by Kevin Wade
Increasing business globalization and the rapid adoption of high-capacity, IP-based services continue to drive the growth and transformation of international optical networks. Ethernet’s role in this transition has also evolved in recent years. Once viewed solely as a new high-speed interface for data services, Ethernet is now broadly accepted as a convergence-layer technology for delivering the full array of packet-based voice, video, and data services.
Optimizing a metro area network for the delivery of Ethernet services is challenging enough, but the challenges increase further for carriers looking to offer Ethernet services globally to large enterprises and to other carriers on a wholesale basis. Because capacity is a finite and valuable resource on undersea networks, international carriers must find ways to maximize bandwidth efficiency. In addition, they must interconnect with multiple, diverse local/terrestrial transport networks and offer a range of Ethernet connectivity options with bandwidth scalability and advanced service-level agreements (SLAs). As a result, many global carriers are looking to move beyond their first-generation platforms to next-generation Ethernet platforms with far more advanced service delivery features.
In the past, carriers treated Ethernet as an ancillary service to their high-margin TDM voice and Frame Relay data services. Ethernet was a niche market in which few companies demanded service. As a result, carriers first deployed Ethernet platforms with the intention of offering only a limited range of service offerings, usually in one or perhaps a handful of geographic areas. These first-generation services were not scalable or manageable. In addition, they were typically limited to 1 Gbit/sec capacity or less with little bandwidth granularity and did not support any quality-of-service (QoS) performance metrics for high-value SLAs.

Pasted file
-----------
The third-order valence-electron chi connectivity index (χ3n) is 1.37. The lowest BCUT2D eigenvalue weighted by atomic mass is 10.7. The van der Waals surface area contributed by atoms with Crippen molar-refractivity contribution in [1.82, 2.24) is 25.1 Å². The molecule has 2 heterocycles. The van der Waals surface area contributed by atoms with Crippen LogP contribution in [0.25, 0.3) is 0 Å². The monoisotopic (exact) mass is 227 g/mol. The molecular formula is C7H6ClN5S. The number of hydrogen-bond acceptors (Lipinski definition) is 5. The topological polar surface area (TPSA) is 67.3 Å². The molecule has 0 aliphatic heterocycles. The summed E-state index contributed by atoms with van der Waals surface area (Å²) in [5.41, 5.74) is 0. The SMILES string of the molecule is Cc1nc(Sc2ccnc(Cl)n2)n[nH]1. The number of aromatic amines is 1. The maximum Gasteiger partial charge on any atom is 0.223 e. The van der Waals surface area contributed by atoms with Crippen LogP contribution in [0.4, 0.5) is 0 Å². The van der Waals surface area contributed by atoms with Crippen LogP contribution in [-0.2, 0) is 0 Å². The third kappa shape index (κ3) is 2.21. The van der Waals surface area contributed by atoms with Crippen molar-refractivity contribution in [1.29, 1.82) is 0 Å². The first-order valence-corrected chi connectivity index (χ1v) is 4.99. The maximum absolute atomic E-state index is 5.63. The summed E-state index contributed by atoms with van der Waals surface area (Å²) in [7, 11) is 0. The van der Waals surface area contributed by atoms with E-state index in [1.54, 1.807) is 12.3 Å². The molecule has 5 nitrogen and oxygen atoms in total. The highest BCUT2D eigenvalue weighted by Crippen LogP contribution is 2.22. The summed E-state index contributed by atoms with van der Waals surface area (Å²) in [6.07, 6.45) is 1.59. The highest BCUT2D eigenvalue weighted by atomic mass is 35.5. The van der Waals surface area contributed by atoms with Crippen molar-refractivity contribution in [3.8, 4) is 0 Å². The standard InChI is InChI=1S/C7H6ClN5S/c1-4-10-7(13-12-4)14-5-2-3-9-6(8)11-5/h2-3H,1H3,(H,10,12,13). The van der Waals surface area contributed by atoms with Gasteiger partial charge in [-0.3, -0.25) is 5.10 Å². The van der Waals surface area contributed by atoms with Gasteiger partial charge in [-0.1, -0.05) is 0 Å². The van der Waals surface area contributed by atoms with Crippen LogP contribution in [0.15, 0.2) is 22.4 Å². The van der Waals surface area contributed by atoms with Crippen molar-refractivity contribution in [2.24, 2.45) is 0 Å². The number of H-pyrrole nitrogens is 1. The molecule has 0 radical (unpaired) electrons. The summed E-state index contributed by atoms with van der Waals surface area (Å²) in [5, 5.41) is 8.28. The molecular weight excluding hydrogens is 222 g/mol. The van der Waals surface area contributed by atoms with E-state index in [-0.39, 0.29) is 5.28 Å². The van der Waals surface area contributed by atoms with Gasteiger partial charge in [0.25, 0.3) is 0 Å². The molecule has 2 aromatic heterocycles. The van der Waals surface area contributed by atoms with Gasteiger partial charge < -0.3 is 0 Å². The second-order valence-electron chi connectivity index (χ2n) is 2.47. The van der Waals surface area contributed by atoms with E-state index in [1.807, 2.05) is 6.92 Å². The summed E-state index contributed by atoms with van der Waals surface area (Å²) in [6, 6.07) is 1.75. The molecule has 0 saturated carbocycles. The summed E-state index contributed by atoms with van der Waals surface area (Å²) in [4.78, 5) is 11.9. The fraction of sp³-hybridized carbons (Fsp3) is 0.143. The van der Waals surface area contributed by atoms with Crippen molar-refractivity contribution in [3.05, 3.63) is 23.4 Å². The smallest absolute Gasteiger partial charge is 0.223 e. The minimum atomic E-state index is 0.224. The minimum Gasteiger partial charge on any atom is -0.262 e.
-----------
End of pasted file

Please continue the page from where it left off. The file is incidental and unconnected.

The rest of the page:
Today, multinational enterprises and organizations would like to build “all-Ethernet” networks around the world in order to extend LANs over a global Ethernet WAN. The corporate move to all-Ethernet networks mirrors carriers’ desire to migrate to IP-optimized networks, and “IP-friendly” Ethernet has become the ubiquitous service delivery technology that can be supported over any transport network. Other global Ethernet applications include traditional data center connectivity as well as video broadcasting, IP voice, and data network peering.
The problem is that while service providers have accepted Ethernet as the enabling convergence layer technology, today’s global carrier infrastructure is a diverse mix of technologies. Service providers’ core, metro edge, and access networks are each at various stages in the migration from TDM to packet. While delivering Ethernet services within a local geographical area may involve just one kind of network, a global carrier delivering an end-to-end Ethernet service will more likely need to traverse a mixture of Ethernet, IP/MPLS, SONET, SDH, and DWDM local and long-haul networks.
A wide array of Ethernet service offerings, including E-Line (point-to-point) and E-LAN (multipoint) services ranging from speeds of 1 Mbit/sec to 10 Gbits/sec must be provisioned across these diverse local/terrestrial transport and undersea networks. In addition, international carriers must find ways to provide advanced packet-based QoS and performance metrics to support Ethernet SLAs while maximizing bandwidth efficiency.
These conditions increase complexity and costs for carriers when it comes to deploying a next-generation Ethernet service delivery platform. For example, to upgrade a global network to deliver advanced Ethernet services using traditional service platforms, the carrier might need to separately deploy several network elements:
- Layer 2 Ethernet switches as an overlay to aggregate and manage advanced Ethernet services and to provide specific bandwidth (CIR) and class-of-service (CoS) guarantees.